When George asks why they don't just kill the family now, Paul smiles wanly: "You should not forget the importance of entertainment." Indeed, this is the film's focus. On one level, it makes viewers pay for its implied violence (rather than indulging in the dubious pleasures of "torture porn" like Saw). On another level, the film presses its point harder. At first, Paul and Peter seem like standard movie psychos, their cherubic faces almost more chilling than their utter contempt for their victims. But then Paul begins to address the camera directly, asking what "you" might want to see. When at last he stops a scene that has gone "wrong," grabs a TV remote, rewinds it, and replays it to accommodate his own ends, the film has lurched from regular horror into meta territory. At once intellectual and difficult to see, it is, ironically, all about watching.

Families can talk about...

  • Families can talk about how the movie asks viewers to consider their own participation in violence, by consuming such images. When Paul looks directly at the camera and speaks to viewers, does that draw attention to the "pleasures" of watching extreme imagery? How? Can you think of other scary/violent movies that use their graphic images to comment on violence in the media? Also, why do you think the director wanted to remake his own movie?

Movie details

Theatrical release date:March 13, 2008
DVD release date:June 9, 2008
Cast:Michael Pitt, Naomi Watts, Tim Roth
Director:Michael Haneke
Studio:Warner Independent
Genre:Horror
Run time:108 minutes
MPAA rating:R
MPAA explanation:terror, violence and some language.

This review of Funny Games was written by

About our rating system

  • ON: Content is age-appropriate for kids this age.
  • PAUSE: Know your child; some content may not be right for some kids.
  • OFF: Not age-appropriate for kids this age.
  • NOT FOR KIDS: Not appropriate for kids of any age.

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Quality

Our star rating assesses the media's overall quality.

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Learning ratings

  • Best: Really engaging; great learning approach.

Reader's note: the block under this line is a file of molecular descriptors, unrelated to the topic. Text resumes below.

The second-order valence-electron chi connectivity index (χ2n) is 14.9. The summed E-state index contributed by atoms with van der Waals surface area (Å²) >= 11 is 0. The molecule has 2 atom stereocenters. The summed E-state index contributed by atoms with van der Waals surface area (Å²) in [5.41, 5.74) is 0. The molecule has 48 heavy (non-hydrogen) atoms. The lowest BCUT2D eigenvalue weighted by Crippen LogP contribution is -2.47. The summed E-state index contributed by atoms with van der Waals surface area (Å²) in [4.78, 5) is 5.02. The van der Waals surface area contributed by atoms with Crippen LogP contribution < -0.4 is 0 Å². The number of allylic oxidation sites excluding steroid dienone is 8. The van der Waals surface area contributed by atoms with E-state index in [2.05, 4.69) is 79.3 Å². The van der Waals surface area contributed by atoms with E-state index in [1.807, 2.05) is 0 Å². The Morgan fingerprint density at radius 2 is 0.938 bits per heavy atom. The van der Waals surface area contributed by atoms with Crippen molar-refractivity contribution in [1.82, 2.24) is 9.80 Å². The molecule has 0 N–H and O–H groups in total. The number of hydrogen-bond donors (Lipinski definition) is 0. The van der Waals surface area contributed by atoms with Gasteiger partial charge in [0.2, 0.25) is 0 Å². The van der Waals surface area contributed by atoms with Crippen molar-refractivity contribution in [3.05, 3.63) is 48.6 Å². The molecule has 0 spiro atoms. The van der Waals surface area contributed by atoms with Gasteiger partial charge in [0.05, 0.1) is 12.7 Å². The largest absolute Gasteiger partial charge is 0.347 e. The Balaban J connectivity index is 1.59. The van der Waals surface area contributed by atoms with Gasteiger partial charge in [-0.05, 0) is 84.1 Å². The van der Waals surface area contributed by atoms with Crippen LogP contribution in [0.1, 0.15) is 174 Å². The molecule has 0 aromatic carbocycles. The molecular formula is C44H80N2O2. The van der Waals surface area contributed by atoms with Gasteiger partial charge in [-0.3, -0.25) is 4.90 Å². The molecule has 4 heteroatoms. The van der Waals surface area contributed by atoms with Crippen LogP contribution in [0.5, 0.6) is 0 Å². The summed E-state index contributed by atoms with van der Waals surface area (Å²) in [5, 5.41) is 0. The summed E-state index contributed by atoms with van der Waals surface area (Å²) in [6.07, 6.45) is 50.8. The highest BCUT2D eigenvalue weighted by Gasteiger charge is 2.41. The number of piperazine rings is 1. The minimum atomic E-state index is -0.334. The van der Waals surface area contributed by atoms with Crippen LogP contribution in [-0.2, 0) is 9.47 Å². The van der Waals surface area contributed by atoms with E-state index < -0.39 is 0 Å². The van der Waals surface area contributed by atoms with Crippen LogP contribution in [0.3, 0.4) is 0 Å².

• Very Good: Engaging; good learning approach.
  • Good: Pretty engaging; good learning approach.
  • Fair: Somewhat engaging; OK learning approach.
  • Not for Learning: Not recommended for learning.
  • Not for Kids: Not age-appropriate for kids; not recommended for learning.

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Adult Written bymgariti1 January 9, 2011
AGE
17
QUALITY
 

21+ for strong, sadistic, bloody violence; some language; sexual situations (no nudity)

It's hard to give an apt description of this film. It starts out like the happiest possible thing ever. Bright sunny day, kids playing tennis at the park, A colledge student and 2 buddies leave the park, but (claim to) have car trouble. Good thing the perfect family lives nearby to help them out! Especially because one got a nasty gash while trying to repair the engine. Don't worry! The husband has some medical training. Come in, boys, and he'll take a look at th...Woah! It's hard for him to concentrate, what with the ---s pointed at the wife and child's heads. SAVE HIM! SAVE HIM! But the doctor can't...so now the two remaining boys will make doc pay.
What other families should know
Too much violence
Too much sex
Too much swearing
Too much drinking/drugs/smoking
Teen, 13 years old Written by80sfreak October 2, 2009
AGE
13
QUALITY
 

So...theres no word to describe this movie

This movie is so different I have never seen anything like it.its just plain awesome...but it took me forever to find :)
Adult Written byMovie Man September 16, 2009
AGE
17
QUALITY
 

Brilliant, Highly Disturbing Horror is Very Scary, Intriguing.

This is a brilliant, unusual horror film that takes on movie and T.V. violence. The plot is highly upsetting: a family is taken hostage by very young serial killers who torture and terrorize their victims for hours on end. PARENTS: please do not let your kids watch this extreme film. Although it is true that most of the violence is off-screen, that makes it even scarier. The less we know, the scarier it gets. P.S. You won't watch this film for fun; you watch it to be utterly intrigued... and petrified. And the brilliant performances make it even scarier. To all of you reading my reviews, thank you. And keep watching. -Movie Man
What other families should know
Too much violence
Too much sex